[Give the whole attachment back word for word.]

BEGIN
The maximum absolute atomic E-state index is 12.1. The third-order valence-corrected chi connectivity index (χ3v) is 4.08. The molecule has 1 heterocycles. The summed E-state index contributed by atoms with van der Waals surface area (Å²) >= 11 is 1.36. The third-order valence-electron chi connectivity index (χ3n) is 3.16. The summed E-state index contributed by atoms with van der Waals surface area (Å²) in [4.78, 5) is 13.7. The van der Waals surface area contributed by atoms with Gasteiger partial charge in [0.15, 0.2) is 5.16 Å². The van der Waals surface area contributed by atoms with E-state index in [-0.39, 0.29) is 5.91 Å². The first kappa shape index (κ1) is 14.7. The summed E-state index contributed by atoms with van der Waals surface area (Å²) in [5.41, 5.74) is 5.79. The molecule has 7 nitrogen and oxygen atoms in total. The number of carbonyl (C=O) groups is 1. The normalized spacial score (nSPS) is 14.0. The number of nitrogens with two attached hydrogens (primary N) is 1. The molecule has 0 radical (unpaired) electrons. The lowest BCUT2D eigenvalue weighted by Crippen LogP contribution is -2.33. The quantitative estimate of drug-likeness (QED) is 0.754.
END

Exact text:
The maximum absolute atomic E-state index is 12.1. The third-order valence-corrected chi connectivity index (χ3v) is 4.08. The molecule has 1 heterocycles. The summed E-state index contributed by atoms with van der Waals surface area (Å²) >= 11 is 1.36. The third-order valence-electron chi connectivity index (χ3n) is 3.16. The summed E-state index contributed by atoms with van der Waals surface area (Å²) in [4.78, 5) is 13.7. The van der Waals surface area contributed by atoms with Gasteiger partial charge in [0.15, 0.2) is 5.16 Å². The van der Waals surface area contributed by atoms with E-state index in [-0.39, 0.29) is 5.91 Å². The first kappa shape index (κ1) is 14.7. The summed E-state index contributed by atoms with van der Waals surface area (Å²) in [5.41, 5.74) is 5.79. The molecule has 7 nitrogen and oxygen atoms in total. The number of carbonyl (C=O) groups is 1. The normalized spacial score (nSPS) is 14.0. The number of nitrogens with two attached hydrogens (primary N) is 1. The molecule has 0 radical (unpaired) electrons. The lowest BCUT2D eigenvalue weighted by Crippen LogP contribution is -2.33. The quantitative estimate of drug-likeness (QED) is 0.754.